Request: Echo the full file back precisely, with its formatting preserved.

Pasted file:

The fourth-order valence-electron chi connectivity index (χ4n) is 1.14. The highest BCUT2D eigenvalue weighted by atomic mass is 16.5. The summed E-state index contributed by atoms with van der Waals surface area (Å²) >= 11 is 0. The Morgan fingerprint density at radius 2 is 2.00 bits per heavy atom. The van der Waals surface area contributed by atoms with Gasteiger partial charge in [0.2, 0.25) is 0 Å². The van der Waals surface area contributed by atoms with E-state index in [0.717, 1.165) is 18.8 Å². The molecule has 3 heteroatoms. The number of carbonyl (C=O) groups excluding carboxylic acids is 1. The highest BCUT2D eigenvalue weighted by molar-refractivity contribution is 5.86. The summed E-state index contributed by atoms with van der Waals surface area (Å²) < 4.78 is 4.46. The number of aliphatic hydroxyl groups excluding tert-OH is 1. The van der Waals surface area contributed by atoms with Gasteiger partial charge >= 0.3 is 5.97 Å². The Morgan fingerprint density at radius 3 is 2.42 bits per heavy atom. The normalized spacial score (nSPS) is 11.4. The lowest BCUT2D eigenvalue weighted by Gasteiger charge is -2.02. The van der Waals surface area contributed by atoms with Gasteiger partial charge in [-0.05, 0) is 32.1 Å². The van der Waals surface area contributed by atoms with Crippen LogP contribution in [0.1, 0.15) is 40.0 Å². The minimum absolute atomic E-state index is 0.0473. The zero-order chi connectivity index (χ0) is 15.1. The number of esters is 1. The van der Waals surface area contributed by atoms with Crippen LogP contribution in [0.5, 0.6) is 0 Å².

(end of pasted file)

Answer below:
The fourth-order valence-electron chi connectivity index (χ4n) is 1.14. The highest BCUT2D eigenvalue weighted by atomic mass is 16.5. The summed E-state index contributed by atoms with van der Waals surface area (Å²) >= 11 is 0. The Morgan fingerprint density at radius 2 is 2.00 bits per heavy atom. The van der Waals surface area contributed by atoms with Gasteiger partial charge in [0.2, 0.25) is 0 Å². The van der Waals surface area contributed by atoms with E-state index in [0.717, 1.165) is 18.8 Å². The molecule has 3 heteroatoms. The number of carbonyl (C=O) groups excluding carboxylic acids is 1. The highest BCUT2D eigenvalue weighted by molar-refractivity contribution is 5.86. The summed E-state index contributed by atoms with van der Waals surface area (Å²) < 4.78 is 4.46. The number of aliphatic hydroxyl groups excluding tert-OH is 1. The van der Waals surface area contributed by atoms with Gasteiger partial charge >= 0.3 is 5.97 Å². The Morgan fingerprint density at radius 3 is 2.42 bits per heavy atom. The normalized spacial score (nSPS) is 11.4. The lowest BCUT2D eigenvalue weighted by Gasteiger charge is -2.02. The van der Waals surface area contributed by atoms with Gasteiger partial charge in [-0.05, 0) is 32.1 Å². The van der Waals surface area contributed by atoms with Crippen LogP contribution in [0.1, 0.15) is 40.0 Å². The minimum absolute atomic E-state index is 0.0473. The zero-order chi connectivity index (χ0) is 15.1. The number of esters is 1. The van der Waals surface area contributed by atoms with Crippen LogP contribution in [0.5, 0.6) is 0 Å².